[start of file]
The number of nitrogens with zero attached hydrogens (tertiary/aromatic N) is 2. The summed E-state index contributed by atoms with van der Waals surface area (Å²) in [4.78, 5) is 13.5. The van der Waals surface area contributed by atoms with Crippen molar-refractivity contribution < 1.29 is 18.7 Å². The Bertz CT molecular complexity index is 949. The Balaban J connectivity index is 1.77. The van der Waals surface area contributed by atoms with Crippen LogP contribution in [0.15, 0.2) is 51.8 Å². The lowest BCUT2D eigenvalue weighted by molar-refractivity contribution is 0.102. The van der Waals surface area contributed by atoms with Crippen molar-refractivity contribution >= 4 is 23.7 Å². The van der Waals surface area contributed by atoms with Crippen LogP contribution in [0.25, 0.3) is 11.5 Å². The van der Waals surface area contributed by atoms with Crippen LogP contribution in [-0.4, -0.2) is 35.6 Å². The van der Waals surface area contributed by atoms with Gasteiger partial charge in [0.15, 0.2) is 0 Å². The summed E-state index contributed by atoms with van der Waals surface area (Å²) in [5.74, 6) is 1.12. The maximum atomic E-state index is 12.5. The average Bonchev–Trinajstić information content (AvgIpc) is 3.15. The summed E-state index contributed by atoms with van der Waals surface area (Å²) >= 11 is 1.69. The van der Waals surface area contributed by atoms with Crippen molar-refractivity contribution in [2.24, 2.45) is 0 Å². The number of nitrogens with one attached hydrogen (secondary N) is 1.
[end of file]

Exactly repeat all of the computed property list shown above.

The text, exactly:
The number of nitrogens with zero attached hydrogens (tertiary/aromatic N) is 2. The summed E-state index contributed by atoms with van der Waals surface area (Å²) in [4.78, 5) is 13.5. The van der Waals surface area contributed by atoms with Crippen molar-refractivity contribution < 1.29 is 18.7 Å². The Bertz CT molecular complexity index is 949. The Balaban J connectivity index is 1.77. The van der Waals surface area contributed by atoms with Crippen LogP contribution in [0.15, 0.2) is 51.8 Å². The lowest BCUT2D eigenvalue weighted by molar-refractivity contribution is 0.102. The van der Waals surface area contributed by atoms with Crippen molar-refractivity contribution >= 4 is 23.7 Å². The van der Waals surface area contributed by atoms with Crippen LogP contribution in [0.25, 0.3) is 11.5 Å². The van der Waals surface area contributed by atoms with Crippen LogP contribution in [-0.4, -0.2) is 35.6 Å². The van der Waals surface area contributed by atoms with Gasteiger partial charge in [0.15, 0.2) is 0 Å². The summed E-state index contributed by atoms with van der Waals surface area (Å²) in [5.74, 6) is 1.12. The maximum atomic E-state index is 12.5. The average Bonchev–Trinajstić information content (AvgIpc) is 3.15. The summed E-state index contributed by atoms with van der Waals surface area (Å²) >= 11 is 1.69. The van der Waals surface area contributed by atoms with Crippen molar-refractivity contribution in [2.24, 2.45) is 0 Å². The number of nitrogens with one attached hydrogen (secondary N) is 1.